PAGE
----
December 1, 2008
With their eponymous debut, The Steeldrivers have delivered a stirring symphony of haunting rhythms and clever stories that are classified as bluegrass. But the five-piece band, a collection of veteran musicians based in Nashville, isn’t constricted by that genre’s time-tested strategies. In the spirit of bluegrass legend, Bill Monroe, their work transcends labels, borrowing liberally from Americana, blues and country in an mix that alters the direction of contemporary bluegrass.
The band’s central figure is Chris Stapleton, one of Music Row’s finest songwriters and a gripping vocal talent. He’s an imposing figure on record with a bluesy howl that uncovers the brilliance in every murder ballad and forlorn love song that it meets. Joined with these stringband stylings, his voice is free to roam. The Steeldrivers is filled with pessimism, drenched in the rich, resonant harmonies of Stapleton and his bandmates.
Signs of discontent are evident from the beginning. On “Blue Side of the Mountain,” Stapleton’s vocal cloaks the desolate tune in darkness. It’s a place “where the sun don’t ever shine,” and the mandolin of Mike Henderson is the mournful witness to a man’s lonesome night. “Drinkin’ Dark Whiskey,” primarily known as a Gary Allan album cut, becomes transformed by the wicked fiddle weaving throughout the bottom-of-the-bottle confessional. And “Midnight Train to Memphis” is a banjo-driven number that’s a dead-on portrayal of a desperate prisoner.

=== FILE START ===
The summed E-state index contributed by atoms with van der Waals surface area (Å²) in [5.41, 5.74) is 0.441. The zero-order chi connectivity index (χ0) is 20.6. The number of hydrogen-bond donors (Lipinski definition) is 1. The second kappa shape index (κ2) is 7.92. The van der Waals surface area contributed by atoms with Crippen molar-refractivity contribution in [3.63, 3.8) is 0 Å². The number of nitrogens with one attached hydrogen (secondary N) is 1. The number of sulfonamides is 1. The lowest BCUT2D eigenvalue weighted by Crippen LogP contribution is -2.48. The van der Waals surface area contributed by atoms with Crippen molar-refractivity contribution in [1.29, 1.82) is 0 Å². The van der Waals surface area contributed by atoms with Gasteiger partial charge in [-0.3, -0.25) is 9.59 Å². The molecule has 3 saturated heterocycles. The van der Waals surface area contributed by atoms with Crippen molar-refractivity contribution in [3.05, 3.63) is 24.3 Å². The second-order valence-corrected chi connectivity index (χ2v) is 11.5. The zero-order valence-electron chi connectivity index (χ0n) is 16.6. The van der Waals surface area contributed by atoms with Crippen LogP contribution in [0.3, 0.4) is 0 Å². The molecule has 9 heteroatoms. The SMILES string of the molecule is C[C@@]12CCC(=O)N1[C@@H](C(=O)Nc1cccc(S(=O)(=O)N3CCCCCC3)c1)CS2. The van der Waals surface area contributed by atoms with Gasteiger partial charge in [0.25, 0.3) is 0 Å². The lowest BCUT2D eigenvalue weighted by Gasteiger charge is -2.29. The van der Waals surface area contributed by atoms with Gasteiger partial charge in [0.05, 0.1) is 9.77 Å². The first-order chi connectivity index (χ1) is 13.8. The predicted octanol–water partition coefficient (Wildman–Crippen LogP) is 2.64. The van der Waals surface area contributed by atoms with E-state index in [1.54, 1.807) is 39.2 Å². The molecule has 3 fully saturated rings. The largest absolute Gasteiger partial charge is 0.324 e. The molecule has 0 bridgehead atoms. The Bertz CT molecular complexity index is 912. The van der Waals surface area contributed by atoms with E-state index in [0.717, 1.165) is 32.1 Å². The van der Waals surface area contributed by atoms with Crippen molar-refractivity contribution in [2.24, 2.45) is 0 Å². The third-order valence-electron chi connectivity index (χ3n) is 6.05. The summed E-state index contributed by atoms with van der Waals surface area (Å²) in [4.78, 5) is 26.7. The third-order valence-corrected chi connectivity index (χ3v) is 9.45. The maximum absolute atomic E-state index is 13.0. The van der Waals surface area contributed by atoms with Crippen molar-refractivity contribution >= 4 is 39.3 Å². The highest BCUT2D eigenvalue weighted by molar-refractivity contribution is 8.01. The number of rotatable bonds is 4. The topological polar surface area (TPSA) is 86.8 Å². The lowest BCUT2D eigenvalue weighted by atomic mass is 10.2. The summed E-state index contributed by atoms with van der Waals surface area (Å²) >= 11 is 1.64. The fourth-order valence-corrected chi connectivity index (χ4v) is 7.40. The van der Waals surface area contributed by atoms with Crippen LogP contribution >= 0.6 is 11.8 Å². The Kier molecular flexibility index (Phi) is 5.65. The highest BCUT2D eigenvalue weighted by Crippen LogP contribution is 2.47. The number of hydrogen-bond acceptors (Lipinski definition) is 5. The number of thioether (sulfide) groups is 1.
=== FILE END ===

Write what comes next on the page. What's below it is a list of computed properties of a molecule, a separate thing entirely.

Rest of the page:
The sheer force of energy on The Steeldrivers can overwhelm, and Stapleton seems to compete with the fierce musicality on display during the album’s climactic moments. He’s most effective when he’s given space, and the pristine “Midnight Tears” slows the pace with its exceptionally sad harmonies (courtesy of Mike Fleming) and tender instrumentation. The revenge-minded “If It Hadn’t Been for Love” calls to mind the dark murder ballads that informed Johnny Cash’s pair of prison albums (“Never would’ve loaded up a 44, put myself behind a jailhouse door, if it hadn’t been for love.”) With her high harmonies, Tammy Rogers is a riveting presence on a stunning chorus (“Four cold walls without parole, Lord, have mercy on my soul”). A sweet counterbalance to the gloomy atmosphere, “To Be with You Again,” possesses a swampy blues style that shows an ambition to stretch beyond the bluegrass realm.
In the early part of the decade, the O’ Brother, Where Art Thou? soundtrack, coupled with the Dixie Chicks’ masterwork, Home, led a resurgence in the popularity of acoustic musical settings. The Steeldrivers won’t lead a similar rebirth, but it does keep the tradition alive and well. The band’s careful assembly of these eleven songs is a promising entry to modern-day roots music.